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E-Pluribus | September 27, 2023
Middle class, upper class, working class . . . or just low class?; Princeton and academic freedom; and government censorship helps no one.
A round-up of the latest and best writing and musings on the rise of illiberalism in the public discourse:
Chris Stirewalt: A Classless Society, Indeed
The dream of America has always been a society that rejects the rigid class structure of older European cultures and others throughout the world. At The Dispatch, Chris Stirewalt confronts the darker side of this generally positive impulse which can amount to a reduction to the lowest common denominator.
America’s allergy to snobbery has mostly been a good thing. Our resentment of notions of class and station common in Europe and many Asian cultures has been crucial to our nation’s capacity for dynamism and opportunity.
But it also creates a kind of inflation for crassness. When nobody wants to be elite or superior, it takes more and more to establish one’s status as a renegade or an outsider. We know all about this with sex and violence in our culture. What was once shocking, say the once-infamous shower scene in Psycho or Sharon Stone’s interrogation in Basic Instinct, now seems quaint. The payload needed to horrify or titillate an audience goes up and up, always demanding more blood or skin to seem truly edgy.
So it goes with boorishness and crudeness for the rest of society. With everyone working so hard to prove they are not elites, particularly the elites themselves, you need to be ever more real and raw to set yourself apart.
Americans have developed an unhealthy appetite for attaining the status of victimhood. And when that desire permeates even the highest reaches of a society, it tends to forbid showing signs of competency, agreeableness, and decorum.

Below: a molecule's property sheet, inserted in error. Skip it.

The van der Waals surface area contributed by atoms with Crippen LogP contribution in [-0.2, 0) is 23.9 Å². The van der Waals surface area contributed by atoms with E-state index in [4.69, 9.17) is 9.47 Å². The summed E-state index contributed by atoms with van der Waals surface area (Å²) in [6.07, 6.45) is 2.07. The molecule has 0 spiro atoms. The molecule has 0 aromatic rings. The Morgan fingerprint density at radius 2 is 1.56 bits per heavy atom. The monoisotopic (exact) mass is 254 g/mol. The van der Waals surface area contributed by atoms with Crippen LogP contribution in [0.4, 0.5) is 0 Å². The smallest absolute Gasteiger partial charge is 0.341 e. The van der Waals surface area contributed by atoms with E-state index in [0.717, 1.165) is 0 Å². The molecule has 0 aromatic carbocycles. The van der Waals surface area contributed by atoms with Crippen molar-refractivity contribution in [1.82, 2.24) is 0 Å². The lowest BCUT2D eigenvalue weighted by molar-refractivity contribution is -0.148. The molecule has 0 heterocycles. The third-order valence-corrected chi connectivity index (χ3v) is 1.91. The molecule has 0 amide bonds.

Which brings us, of course, to our pitiful Congress, John Fetterman’s shorts, Lauren Boebert (patroness of the performing arts), and a bunch of overeducated millionaires pretending to be oppressed members of the underclass.
[ . . . ]
What you’d get is what we have, not just in Congress, but across the broad elite in America: a bunch of people so afraid of being seen as typical try-hards that they denigrate virtue and aspire to be seen as crude, rude, and crass. They don’t want to be “basic,” so they would rather be abased.
That’s how we went from having a Congress in which members aspired to be respected and influential to one in which members want every day to be Caddy Day at Bushwood Country Club. It’s the slobs versus the snobs, all right, but what happens when there are no more Elihu Smails to kick around anymore?
Read it all.
Abigail Anthony: Princeton professor, free speech leader hopeful about academic freedom initiative
With its new Academic Freedom Initiative, the University Center for Human Values at Princeton is hoping to reverse the tide on academic freedom. Abigail Anthony reports for The College Fix:
“UCHV is launching an Academic Freedom Initiative which sets itself two tasks: first, it will revisit and critically probe the normative and legal bases of academic freedom,” it stated. “Second, it aims to better understand why and how academic freedom is being attacked—and what kinds of defenses might be successful in particular circumstances.”
[. . .]
Conservative Princeton Professor Robert George expressed his enthusiasm for the initiative in an email to The Fix.
“I’m delighted to learn about the UCHV’s initiative on academic freedom,” he wrote. He added he expects it will “usefully complement” the James Madison Program’s Initiative on Freedom of Thought, Inquiry, and Expression.